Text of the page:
Drummer Judy Jones takes lead vocals on this one and snarls her way through 3 minutes of slick guitar, bass runs and tribal drums that have become now recognisable to The C33s’ sound. Recorded at Magic Garden Studios, Wolverhampton under the spiritual umbrella of Gavin Monaghan and Joseph Murray.

The C33s “Harpurhey Hostility” available through The Hatchery Records Released on: 29th June 2020,

It’s been more than a minute since we’ve gotten a full album from Manchester outfit Pins, but today they’ve revealed a May 29th release date for “Hot Slick”, their first since 2015’s brilliant Wild Nights. To go along with the news, the indie post-punk trio dropped the single “Ponytail,” .

“Ponytail” is glorious with its serpentine beat in front of singer Faith Vern cooing about being up all night with her hands in the air, high heels and guitar on while she whips her ponytail from side-to-side without a care in the world. The song is the third single from Hot Slick, following the record’s title track and exquisitely addictive “Bad Girls Forever,” both released last month.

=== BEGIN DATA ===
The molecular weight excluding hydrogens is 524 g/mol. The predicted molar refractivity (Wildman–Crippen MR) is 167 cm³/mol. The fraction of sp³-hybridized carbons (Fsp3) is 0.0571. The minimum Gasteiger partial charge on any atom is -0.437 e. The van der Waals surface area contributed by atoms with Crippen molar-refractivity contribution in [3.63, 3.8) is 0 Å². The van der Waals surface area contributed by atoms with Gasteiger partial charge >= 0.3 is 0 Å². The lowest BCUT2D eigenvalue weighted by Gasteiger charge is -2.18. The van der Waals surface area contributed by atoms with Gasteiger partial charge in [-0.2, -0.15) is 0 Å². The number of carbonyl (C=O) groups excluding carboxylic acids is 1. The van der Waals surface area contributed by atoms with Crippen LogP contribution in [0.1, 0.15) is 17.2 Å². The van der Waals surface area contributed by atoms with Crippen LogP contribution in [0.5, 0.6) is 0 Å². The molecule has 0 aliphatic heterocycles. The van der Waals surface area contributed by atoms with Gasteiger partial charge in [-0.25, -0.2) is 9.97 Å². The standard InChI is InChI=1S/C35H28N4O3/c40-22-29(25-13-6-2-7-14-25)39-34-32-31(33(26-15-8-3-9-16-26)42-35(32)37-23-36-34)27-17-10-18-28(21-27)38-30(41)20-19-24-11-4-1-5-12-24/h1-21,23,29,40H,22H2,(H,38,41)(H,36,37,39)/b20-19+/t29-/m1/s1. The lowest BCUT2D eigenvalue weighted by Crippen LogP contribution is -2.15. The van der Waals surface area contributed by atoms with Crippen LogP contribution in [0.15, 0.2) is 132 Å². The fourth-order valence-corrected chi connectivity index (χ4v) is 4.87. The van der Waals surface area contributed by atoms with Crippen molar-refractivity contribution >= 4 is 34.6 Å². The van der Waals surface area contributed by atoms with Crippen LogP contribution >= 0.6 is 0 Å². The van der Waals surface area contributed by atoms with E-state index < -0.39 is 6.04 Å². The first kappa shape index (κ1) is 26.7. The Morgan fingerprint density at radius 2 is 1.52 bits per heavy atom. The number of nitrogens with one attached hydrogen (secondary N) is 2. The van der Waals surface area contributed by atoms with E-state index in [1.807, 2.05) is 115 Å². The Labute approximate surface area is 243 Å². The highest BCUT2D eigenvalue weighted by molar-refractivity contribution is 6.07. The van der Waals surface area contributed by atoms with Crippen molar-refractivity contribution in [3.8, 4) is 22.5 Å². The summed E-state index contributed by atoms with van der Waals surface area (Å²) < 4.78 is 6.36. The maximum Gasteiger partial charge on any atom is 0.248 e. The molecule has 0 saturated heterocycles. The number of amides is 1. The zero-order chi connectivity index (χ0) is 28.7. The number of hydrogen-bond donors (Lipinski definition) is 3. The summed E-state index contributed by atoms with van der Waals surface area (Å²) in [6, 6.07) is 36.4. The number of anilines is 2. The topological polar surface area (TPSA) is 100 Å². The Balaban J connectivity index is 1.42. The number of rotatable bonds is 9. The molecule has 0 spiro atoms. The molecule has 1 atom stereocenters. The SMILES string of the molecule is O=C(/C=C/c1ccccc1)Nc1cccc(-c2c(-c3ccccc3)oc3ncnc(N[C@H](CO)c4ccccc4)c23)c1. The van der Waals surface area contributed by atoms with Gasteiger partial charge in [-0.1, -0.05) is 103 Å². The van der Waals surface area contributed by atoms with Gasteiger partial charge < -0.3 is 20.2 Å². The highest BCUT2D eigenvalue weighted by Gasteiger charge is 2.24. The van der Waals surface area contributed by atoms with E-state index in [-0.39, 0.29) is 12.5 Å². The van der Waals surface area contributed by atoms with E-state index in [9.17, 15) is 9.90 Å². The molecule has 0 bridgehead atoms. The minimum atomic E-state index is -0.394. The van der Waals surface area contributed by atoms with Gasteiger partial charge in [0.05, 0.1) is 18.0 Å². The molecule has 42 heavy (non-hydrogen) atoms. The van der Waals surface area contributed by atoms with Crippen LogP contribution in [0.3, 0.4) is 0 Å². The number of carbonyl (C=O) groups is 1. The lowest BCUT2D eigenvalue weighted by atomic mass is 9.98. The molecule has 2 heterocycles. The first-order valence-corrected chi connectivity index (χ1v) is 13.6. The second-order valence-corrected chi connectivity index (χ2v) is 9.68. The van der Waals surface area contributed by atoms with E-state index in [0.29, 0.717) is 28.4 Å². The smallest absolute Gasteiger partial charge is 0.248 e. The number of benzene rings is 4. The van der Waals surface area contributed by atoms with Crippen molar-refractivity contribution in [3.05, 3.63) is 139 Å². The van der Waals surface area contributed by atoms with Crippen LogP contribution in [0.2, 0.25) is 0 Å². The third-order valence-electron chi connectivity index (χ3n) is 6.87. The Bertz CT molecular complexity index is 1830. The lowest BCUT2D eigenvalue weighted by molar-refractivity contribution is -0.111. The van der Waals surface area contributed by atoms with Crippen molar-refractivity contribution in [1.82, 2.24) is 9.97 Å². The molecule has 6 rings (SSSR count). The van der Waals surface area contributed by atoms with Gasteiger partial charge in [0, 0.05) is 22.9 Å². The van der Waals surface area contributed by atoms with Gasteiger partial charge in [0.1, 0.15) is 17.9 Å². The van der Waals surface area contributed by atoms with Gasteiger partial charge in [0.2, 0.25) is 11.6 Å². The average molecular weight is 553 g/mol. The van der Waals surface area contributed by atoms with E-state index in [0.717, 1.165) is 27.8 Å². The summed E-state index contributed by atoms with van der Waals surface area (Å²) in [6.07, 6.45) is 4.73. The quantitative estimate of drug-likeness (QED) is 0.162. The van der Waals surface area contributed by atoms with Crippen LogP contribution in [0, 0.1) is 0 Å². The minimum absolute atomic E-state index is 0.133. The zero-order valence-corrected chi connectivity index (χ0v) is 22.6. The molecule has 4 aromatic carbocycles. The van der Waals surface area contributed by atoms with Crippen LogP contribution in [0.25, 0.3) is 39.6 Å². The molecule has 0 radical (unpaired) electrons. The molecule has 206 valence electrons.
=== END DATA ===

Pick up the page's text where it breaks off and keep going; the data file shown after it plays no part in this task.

“Have you ever had a bad day and instead of crawling into bed with a bucket of ice cream, you swipe your mouth with some lipstick, put your high heels on and go out to dance?” asks Vern. “That’s what ‘Ponytail’ is about.”

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Though they’ve not released a full length in sometime, PINS haven’t been out of the spotlight entirely, dropping an EP here and single featuring Iggy Pop there, but have also been adjusting to the departure of their original rhythm section. Singer/guitarist Vern, along with guitarist Lois MacDonald and bassist Kyoko Swan, have been joined by a rotating cast of collaborators in the studio, including The Kills Jamie Hince and Nathan Saoudi of Fat White Family. The result is a bevy of strutting synth nods on Hot Slick to everyone from Soulwax and Suicide to New Order.